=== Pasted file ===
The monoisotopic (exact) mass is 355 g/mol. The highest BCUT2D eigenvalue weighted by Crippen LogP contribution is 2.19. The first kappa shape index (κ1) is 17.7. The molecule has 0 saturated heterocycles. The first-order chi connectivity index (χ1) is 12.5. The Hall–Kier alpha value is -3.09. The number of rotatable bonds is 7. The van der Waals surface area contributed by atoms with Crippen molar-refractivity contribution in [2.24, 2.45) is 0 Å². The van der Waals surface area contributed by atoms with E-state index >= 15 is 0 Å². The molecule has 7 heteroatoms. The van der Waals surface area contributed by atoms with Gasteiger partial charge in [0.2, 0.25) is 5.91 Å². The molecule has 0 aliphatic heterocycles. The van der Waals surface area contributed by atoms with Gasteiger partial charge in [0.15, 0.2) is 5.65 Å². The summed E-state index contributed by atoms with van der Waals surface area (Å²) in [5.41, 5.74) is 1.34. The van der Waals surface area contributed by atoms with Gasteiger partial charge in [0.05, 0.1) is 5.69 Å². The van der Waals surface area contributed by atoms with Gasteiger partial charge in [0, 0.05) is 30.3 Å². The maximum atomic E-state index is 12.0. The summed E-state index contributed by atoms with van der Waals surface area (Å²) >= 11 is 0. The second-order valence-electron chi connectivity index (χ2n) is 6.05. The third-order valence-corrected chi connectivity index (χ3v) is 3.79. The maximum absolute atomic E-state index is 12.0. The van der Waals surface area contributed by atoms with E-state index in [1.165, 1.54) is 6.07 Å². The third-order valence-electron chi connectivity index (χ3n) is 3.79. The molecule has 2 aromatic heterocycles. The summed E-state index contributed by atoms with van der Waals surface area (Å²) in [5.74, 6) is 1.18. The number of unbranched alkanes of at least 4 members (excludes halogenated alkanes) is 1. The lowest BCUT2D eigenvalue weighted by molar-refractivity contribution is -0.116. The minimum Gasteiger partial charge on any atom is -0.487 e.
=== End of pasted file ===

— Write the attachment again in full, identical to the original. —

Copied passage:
The monoisotopic (exact) mass is 355 g/mol. The highest BCUT2D eigenvalue weighted by Crippen LogP contribution is 2.19. The first kappa shape index (κ1) is 17.7. The molecule has 0 saturated heterocycles. The first-order chi connectivity index (χ1) is 12.5. The Hall–Kier alpha value is -3.09. The number of rotatable bonds is 7. The van der Waals surface area contributed by atoms with Crippen molar-refractivity contribution in [2.24, 2.45) is 0 Å². The van der Waals surface area contributed by atoms with E-state index >= 15 is 0 Å². The molecule has 7 heteroatoms. The van der Waals surface area contributed by atoms with Gasteiger partial charge in [0.2, 0.25) is 5.91 Å². The molecule has 0 aliphatic heterocycles. The van der Waals surface area contributed by atoms with Gasteiger partial charge in [0.15, 0.2) is 5.65 Å². The summed E-state index contributed by atoms with van der Waals surface area (Å²) in [5.41, 5.74) is 1.34. The van der Waals surface area contributed by atoms with Gasteiger partial charge in [0.05, 0.1) is 5.69 Å². The van der Waals surface area contributed by atoms with Gasteiger partial charge in [0, 0.05) is 30.3 Å². The maximum atomic E-state index is 12.0. The summed E-state index contributed by atoms with van der Waals surface area (Å²) >= 11 is 0. The second-order valence-electron chi connectivity index (χ2n) is 6.05. The third-order valence-corrected chi connectivity index (χ3v) is 3.79. The maximum absolute atomic E-state index is 12.0. The van der Waals surface area contributed by atoms with E-state index in [1.165, 1.54) is 6.07 Å². The third-order valence-electron chi connectivity index (χ3n) is 3.79. The molecule has 2 aromatic heterocycles. The summed E-state index contributed by atoms with van der Waals surface area (Å²) in [5.74, 6) is 1.18. The number of unbranched alkanes of at least 4 members (excludes halogenated alkanes) is 1. The lowest BCUT2D eigenvalue weighted by molar-refractivity contribution is -0.116. The minimum Gasteiger partial charge on any atom is -0.487 e.